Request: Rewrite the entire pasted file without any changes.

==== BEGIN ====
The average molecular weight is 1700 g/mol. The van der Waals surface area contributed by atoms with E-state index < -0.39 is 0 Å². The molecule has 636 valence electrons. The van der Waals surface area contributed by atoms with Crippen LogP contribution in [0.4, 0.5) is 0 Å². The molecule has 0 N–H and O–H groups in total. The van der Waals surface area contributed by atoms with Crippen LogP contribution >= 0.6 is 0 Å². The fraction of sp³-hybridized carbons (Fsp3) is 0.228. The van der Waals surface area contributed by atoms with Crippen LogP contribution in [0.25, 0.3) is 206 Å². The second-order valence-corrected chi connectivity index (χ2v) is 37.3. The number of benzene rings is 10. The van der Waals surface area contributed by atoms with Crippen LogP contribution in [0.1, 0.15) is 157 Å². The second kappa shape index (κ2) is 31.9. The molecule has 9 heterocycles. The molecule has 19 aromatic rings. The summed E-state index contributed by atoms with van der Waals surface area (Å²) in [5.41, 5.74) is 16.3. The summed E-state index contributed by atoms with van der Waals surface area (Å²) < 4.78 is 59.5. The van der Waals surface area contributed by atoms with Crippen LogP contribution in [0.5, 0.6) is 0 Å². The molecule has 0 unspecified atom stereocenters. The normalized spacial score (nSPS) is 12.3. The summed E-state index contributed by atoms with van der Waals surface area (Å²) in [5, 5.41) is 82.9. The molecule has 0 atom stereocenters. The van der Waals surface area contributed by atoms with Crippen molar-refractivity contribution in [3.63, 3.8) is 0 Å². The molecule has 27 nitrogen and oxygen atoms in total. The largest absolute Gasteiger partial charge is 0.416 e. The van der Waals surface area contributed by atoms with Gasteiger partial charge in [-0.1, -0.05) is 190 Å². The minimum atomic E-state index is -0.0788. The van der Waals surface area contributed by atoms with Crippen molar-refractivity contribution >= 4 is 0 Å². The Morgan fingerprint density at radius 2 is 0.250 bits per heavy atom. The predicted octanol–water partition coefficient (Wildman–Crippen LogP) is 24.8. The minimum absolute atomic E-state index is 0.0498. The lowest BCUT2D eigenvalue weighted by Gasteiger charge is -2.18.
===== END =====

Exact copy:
The average molecular weight is 1700 g/mol. The van der Waals surface area contributed by atoms with E-state index < -0.39 is 0 Å². The molecule has 636 valence electrons. The van der Waals surface area contributed by atoms with Crippen LogP contribution in [0.4, 0.5) is 0 Å². The molecule has 0 N–H and O–H groups in total. The van der Waals surface area contributed by atoms with Crippen LogP contribution >= 0.6 is 0 Å². The fraction of sp³-hybridized carbons (Fsp3) is 0.228. The van der Waals surface area contributed by atoms with Crippen LogP contribution in [0.25, 0.3) is 206 Å². The second-order valence-corrected chi connectivity index (χ2v) is 37.3. The number of benzene rings is 10. The van der Waals surface area contributed by atoms with Crippen LogP contribution in [0.1, 0.15) is 157 Å². The second kappa shape index (κ2) is 31.9. The molecule has 9 heterocycles. The molecule has 19 aromatic rings. The summed E-state index contributed by atoms with van der Waals surface area (Å²) in [5.41, 5.74) is 16.3. The summed E-state index contributed by atoms with van der Waals surface area (Å²) < 4.78 is 59.5. The van der Waals surface area contributed by atoms with Crippen LogP contribution in [0.5, 0.6) is 0 Å². The molecule has 0 unspecified atom stereocenters. The normalized spacial score (nSPS) is 12.3. The summed E-state index contributed by atoms with van der Waals surface area (Å²) in [5, 5.41) is 82.9. The molecule has 0 atom stereocenters. The van der Waals surface area contributed by atoms with Crippen molar-refractivity contribution in [3.63, 3.8) is 0 Å². The molecule has 27 nitrogen and oxygen atoms in total. The largest absolute Gasteiger partial charge is 0.416 e. The van der Waals surface area contributed by atoms with Gasteiger partial charge in [-0.1, -0.05) is 190 Å². The minimum atomic E-state index is -0.0788. The van der Waals surface area contributed by atoms with Crippen molar-refractivity contribution >= 4 is 0 Å². The Morgan fingerprint density at radius 2 is 0.250 bits per heavy atom. The predicted octanol–water partition coefficient (Wildman–Crippen LogP) is 24.8. The minimum absolute atomic E-state index is 0.0498. The lowest BCUT2D eigenvalue weighted by Gasteiger charge is -2.18.